From 1 - 10 / 34
  • Interactive Maps is a discovery and exploration view of Geoscience Australia's geospatial services. The following scientific and decision support themes have curated content comprised of maps and functions. Each map has queries and functions with linked access to OGC (Open Geospatial Consortium) web services and metadata. This system replaces MapConnect and AMSIS applications.

  • This metadata relates to the ANUGA hydrodynamic modelling results for Busselton, south-west Western Australia. The results consist of inundation extent and peak momentum gridded spatial data for each of the ten modelling scenarios. The scenarios are based on Tropical Cyclone (TC) Alby that impacted Western Australia in 1978 and the combination of TC Alby with a track and time shift, sea-level rise and riverine flood scenarios. The inundation extent defines grid cells that were identified as wet within each of the modelling scenarios. The momentum results define the maximum momentum value recorded for each inundated grid cell within each modelling scenario. Refer to the professional opinion (Coastal inundation modelling for Busselton, Western Australia, under current and future climate) for details of the project.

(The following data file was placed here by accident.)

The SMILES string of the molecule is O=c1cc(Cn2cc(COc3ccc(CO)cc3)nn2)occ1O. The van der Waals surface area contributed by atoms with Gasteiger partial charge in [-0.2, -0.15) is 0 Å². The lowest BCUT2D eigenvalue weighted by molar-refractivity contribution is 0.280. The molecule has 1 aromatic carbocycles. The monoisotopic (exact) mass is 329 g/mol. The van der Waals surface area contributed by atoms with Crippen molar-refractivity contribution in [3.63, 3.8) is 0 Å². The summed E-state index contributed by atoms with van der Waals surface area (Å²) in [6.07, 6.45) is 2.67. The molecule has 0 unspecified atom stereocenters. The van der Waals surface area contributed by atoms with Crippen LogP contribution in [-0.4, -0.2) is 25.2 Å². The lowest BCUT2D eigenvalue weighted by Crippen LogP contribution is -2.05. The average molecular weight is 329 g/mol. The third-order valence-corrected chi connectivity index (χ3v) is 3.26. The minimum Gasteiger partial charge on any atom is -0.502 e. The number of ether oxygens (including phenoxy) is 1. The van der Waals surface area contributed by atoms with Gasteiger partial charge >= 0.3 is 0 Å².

• On 23 March 2012, at 09:25 GMT, a MW 5.4 earthquake occurred in the eastern Musgrave Ranges region of north-central South Australia, near the community of Ernabella (Pukatja). This was the largest earthquake to be recorded on mainland Australia for the past 15 years and resulted in the formation of a 1.6 km-long surface deformation zone comprising reverse fault scarps with a maximum vertical displacement of over 50 cm, and extensive ground cracking. Numerous small communities in this remote part of central Australia reported the tremor, but there were no reports of injury or significant damage. The maximum ground shaking is estimated to have been in the order of MMI VI. The earthquake occurred in Stable Continental Region (SCR) crust, over 1900 km from the nearest plate boundary. Fewer than fifteen historic earthquakes worldwide are documented to have produced coseismic surface deformation (i.e. faulting or folding) in the SCR setting. The record of surface deformation relating to the Ernabella earthquake therefore provides an important constraint on models relating surface rupture length to earthquake magnitude. Such models may be employed to better interpret Australia's rich prehistoric record of seismicity, thereby improving estimates of seismic hazard.